MMA To Become A Household Sport In Asia: Mike Haskamp Interview

17th September 2013

By Michael Pasqualy
Reprinted with permission of Universal Combat News

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Legend Fighting Championship is one of Asia’s premiere MMA promotions with a strategic interest in the Chinese MMA market. UCN spoke exclusively to Legend FC co-owner Mike Haskamp about the rise of Asian MMA and future shows in China, the birth place of traditional martial arts.

UCN: Will MMA be the household fight sport of this century in Asia?

Mike Haskamp: Yes, I certainly think so. Even in its golden age, boxing never really took hold in Asia, with the one notable exception being the Philippines. The cultural and historical significance of various martial arts throughout the region combined with the interdisciplinary nature of MMA make this a no-brainer. The broader question, I think, is whether MMA can eclipse basketball and soccer as the overall household sport of the century in Asia. I think it has a good shot, provided the growth of the sport is well-managed and that Asian athletes continue to develop into world-class competitors.

UCN: What are the cultural and political factors that will effect the spread of MMA in China, will it be an NBA style conversion?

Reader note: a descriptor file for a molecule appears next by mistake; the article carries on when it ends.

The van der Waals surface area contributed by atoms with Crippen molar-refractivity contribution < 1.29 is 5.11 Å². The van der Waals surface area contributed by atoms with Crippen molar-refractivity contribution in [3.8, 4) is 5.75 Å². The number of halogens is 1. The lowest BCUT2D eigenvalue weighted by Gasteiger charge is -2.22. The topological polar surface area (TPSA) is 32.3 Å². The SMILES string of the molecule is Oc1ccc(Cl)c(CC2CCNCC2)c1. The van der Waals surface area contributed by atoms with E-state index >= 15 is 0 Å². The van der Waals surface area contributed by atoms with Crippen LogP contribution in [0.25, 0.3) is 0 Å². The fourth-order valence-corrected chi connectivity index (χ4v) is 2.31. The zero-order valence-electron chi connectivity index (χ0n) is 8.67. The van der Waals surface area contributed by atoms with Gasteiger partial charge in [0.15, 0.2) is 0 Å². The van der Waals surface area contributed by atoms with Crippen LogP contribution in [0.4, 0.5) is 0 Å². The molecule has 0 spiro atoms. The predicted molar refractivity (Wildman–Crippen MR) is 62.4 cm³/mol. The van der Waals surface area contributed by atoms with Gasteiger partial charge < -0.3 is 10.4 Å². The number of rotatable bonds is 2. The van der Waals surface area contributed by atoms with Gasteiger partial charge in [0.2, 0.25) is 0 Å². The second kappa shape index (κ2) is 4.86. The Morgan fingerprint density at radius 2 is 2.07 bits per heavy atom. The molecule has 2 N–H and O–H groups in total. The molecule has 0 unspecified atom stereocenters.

MH: I don’t think basketball and MMA are comparable in terms of their growth paths in China. Although basketball has a long history in China (the only non-Chinese sport that continued to be played during the Cultural Revolution), it is still regarded as a foreign sport. This is by no means a bad thing, but it means that China does not view basketball as part of its cultural legacy. The NBA – a non-Chinese organization – is also undeniably recognized in China as the world’s leading basketball organization, so there is no sensitivity around the fact that American players like Kobe, Lebron, etc. are the best in the world. Contrast that with MMA and the UFC. While awareness of both is growing, the UFC is not yet universally known in China. Combine that with the fact that China has such a long history of martial arts, and it is a bit of a tough pill to swallow that Americans and Brazilians are arguably the best MMA fighters in the world. I think that the growth of MMA in China will take a more organic path from within, as opposed to having the development of the sport imposed from outside. Local competitions will produce local champions; those local champions will compete and eventually win at a regional level; and ultimately you’ll see them competing at an international level. There are already a handful of Chinese fighters who I would consider to be world-class. And I think that as their profiles grow and they continue to be successful, you will eventually see the Chinese government take a real interest in having their athletes succeed globally, and they will start to throw some resources at the sport. Once that happens, I think the sky is the limit for Chinese fighters.

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